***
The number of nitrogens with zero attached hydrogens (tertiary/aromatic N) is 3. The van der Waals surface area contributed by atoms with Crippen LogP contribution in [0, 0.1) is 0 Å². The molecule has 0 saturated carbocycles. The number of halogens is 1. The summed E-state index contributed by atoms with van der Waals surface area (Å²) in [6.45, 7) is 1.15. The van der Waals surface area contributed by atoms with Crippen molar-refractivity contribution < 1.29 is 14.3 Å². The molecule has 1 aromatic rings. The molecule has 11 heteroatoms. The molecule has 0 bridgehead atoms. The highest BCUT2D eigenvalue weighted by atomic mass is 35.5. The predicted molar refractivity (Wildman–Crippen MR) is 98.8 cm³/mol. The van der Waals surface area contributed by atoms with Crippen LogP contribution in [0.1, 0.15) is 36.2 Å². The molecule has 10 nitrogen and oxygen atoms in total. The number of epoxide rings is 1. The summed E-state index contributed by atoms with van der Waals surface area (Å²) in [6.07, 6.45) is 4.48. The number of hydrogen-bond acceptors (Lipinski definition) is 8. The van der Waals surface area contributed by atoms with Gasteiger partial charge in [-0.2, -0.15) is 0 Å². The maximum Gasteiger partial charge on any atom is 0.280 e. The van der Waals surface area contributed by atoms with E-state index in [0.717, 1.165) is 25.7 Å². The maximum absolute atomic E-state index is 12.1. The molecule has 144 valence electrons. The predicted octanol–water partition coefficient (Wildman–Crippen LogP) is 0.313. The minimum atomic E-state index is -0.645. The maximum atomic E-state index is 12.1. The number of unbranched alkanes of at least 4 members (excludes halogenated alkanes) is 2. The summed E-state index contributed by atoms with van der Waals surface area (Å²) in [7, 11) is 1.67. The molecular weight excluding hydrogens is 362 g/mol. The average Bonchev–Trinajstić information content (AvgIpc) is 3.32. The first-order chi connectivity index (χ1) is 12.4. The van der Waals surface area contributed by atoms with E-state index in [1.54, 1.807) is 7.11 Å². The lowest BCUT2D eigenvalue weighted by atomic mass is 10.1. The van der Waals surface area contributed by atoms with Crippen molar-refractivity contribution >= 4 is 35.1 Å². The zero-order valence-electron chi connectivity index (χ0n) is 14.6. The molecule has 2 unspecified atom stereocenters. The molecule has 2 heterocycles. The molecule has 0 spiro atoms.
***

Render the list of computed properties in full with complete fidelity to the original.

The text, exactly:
The number of nitrogens with zero attached hydrogens (tertiary/aromatic N) is 3. The van der Waals surface area contributed by atoms with Crippen LogP contribution in [0, 0.1) is 0 Å². The molecule has 0 saturated carbocycles. The number of halogens is 1. The summed E-state index contributed by atoms with van der Waals surface area (Å²) in [6.45, 7) is 1.15. The van der Waals surface area contributed by atoms with Crippen molar-refractivity contribution < 1.29 is 14.3 Å². The molecule has 1 aromatic rings. The molecule has 11 heteroatoms. The molecule has 0 bridgehead atoms. The highest BCUT2D eigenvalue weighted by atomic mass is 35.5. The predicted molar refractivity (Wildman–Crippen MR) is 98.8 cm³/mol. The van der Waals surface area contributed by atoms with Crippen LogP contribution in [0.1, 0.15) is 36.2 Å². The molecule has 10 nitrogen and oxygen atoms in total. The number of epoxide rings is 1. The summed E-state index contributed by atoms with van der Waals surface area (Å²) in [6.07, 6.45) is 4.48. The number of hydrogen-bond acceptors (Lipinski definition) is 8. The van der Waals surface area contributed by atoms with Gasteiger partial charge in [-0.2, -0.15) is 0 Å². The maximum Gasteiger partial charge on any atom is 0.280 e. The van der Waals surface area contributed by atoms with E-state index in [0.717, 1.165) is 25.7 Å². The maximum absolute atomic E-state index is 12.1. The molecule has 144 valence electrons. The predicted octanol–water partition coefficient (Wildman–Crippen LogP) is 0.313. The minimum atomic E-state index is -0.645. The maximum atomic E-state index is 12.1. The number of unbranched alkanes of at least 4 members (excludes halogenated alkanes) is 2. The summed E-state index contributed by atoms with van der Waals surface area (Å²) in [7, 11) is 1.67. The molecular weight excluding hydrogens is 362 g/mol. The average Bonchev–Trinajstić information content (AvgIpc) is 3.32. The first-order chi connectivity index (χ1) is 12.4. The van der Waals surface area contributed by atoms with E-state index in [1.54, 1.807) is 7.11 Å². The lowest BCUT2D eigenvalue weighted by atomic mass is 10.1. The van der Waals surface area contributed by atoms with Crippen molar-refractivity contribution >= 4 is 35.1 Å². The zero-order valence-electron chi connectivity index (χ0n) is 14.6. The molecule has 2 unspecified atom stereocenters. The molecule has 2 heterocycles. The molecule has 0 spiro atoms.